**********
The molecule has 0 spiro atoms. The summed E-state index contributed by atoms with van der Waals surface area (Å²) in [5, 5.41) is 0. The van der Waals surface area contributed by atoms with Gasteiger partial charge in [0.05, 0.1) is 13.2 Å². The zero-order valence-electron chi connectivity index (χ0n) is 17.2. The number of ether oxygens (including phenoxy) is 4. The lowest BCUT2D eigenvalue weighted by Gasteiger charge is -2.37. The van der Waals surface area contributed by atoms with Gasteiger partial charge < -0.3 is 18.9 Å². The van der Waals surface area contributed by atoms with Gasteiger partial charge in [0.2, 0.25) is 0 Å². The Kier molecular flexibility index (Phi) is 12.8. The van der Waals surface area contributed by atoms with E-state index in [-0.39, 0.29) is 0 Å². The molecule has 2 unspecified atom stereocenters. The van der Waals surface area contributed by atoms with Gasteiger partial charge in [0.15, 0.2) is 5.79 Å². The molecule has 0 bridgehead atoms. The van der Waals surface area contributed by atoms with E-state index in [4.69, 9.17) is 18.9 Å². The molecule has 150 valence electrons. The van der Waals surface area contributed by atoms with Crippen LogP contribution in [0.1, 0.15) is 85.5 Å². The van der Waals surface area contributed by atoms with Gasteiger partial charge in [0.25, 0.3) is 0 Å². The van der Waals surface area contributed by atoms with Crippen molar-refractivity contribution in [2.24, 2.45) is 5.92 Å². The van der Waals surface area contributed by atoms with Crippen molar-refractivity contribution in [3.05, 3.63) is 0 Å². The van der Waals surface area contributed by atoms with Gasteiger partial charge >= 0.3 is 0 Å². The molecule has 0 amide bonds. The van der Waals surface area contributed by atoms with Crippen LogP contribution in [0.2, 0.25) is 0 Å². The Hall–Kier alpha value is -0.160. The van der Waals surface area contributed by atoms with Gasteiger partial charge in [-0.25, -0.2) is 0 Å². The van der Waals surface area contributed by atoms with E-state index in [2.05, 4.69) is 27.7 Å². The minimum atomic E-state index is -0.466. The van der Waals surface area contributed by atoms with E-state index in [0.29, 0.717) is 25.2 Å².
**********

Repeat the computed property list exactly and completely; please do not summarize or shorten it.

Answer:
The molecule has 0 spiro atoms. The summed E-state index contributed by atoms with van der Waals surface area (Å²) in [5, 5.41) is 0. The van der Waals surface area contributed by atoms with Gasteiger partial charge in [0.05, 0.1) is 13.2 Å². The zero-order valence-electron chi connectivity index (χ0n) is 17.2. The number of ether oxygens (including phenoxy) is 4. The lowest BCUT2D eigenvalue weighted by Gasteiger charge is -2.37. The van der Waals surface area contributed by atoms with Gasteiger partial charge < -0.3 is 18.9 Å². The van der Waals surface area contributed by atoms with Gasteiger partial charge in [0.2, 0.25) is 0 Å². The Kier molecular flexibility index (Phi) is 12.8. The van der Waals surface area contributed by atoms with E-state index in [-0.39, 0.29) is 0 Å². The molecule has 2 unspecified atom stereocenters. The van der Waals surface area contributed by atoms with Gasteiger partial charge in [0.15, 0.2) is 5.79 Å². The molecule has 0 bridgehead atoms. The van der Waals surface area contributed by atoms with E-state index in [4.69, 9.17) is 18.9 Å². The molecule has 150 valence electrons. The van der Waals surface area contributed by atoms with Crippen LogP contribution in [0.1, 0.15) is 85.5 Å². The van der Waals surface area contributed by atoms with Gasteiger partial charge in [0.25, 0.3) is 0 Å². The van der Waals surface area contributed by atoms with Crippen molar-refractivity contribution in [2.24, 2.45) is 5.92 Å². The van der Waals surface area contributed by atoms with Crippen molar-refractivity contribution in [3.05, 3.63) is 0 Å². The van der Waals surface area contributed by atoms with Gasteiger partial charge >= 0.3 is 0 Å². The molecule has 0 amide bonds. The van der Waals surface area contributed by atoms with Crippen LogP contribution in [0.2, 0.25) is 0 Å². The Hall–Kier alpha value is -0.160. The van der Waals surface area contributed by atoms with Gasteiger partial charge in [-0.25, -0.2) is 0 Å². The van der Waals surface area contributed by atoms with E-state index in [2.05, 4.69) is 27.7 Å². The minimum atomic E-state index is -0.466. The van der Waals surface area contributed by atoms with E-state index in [0.29, 0.717) is 25.2 Å².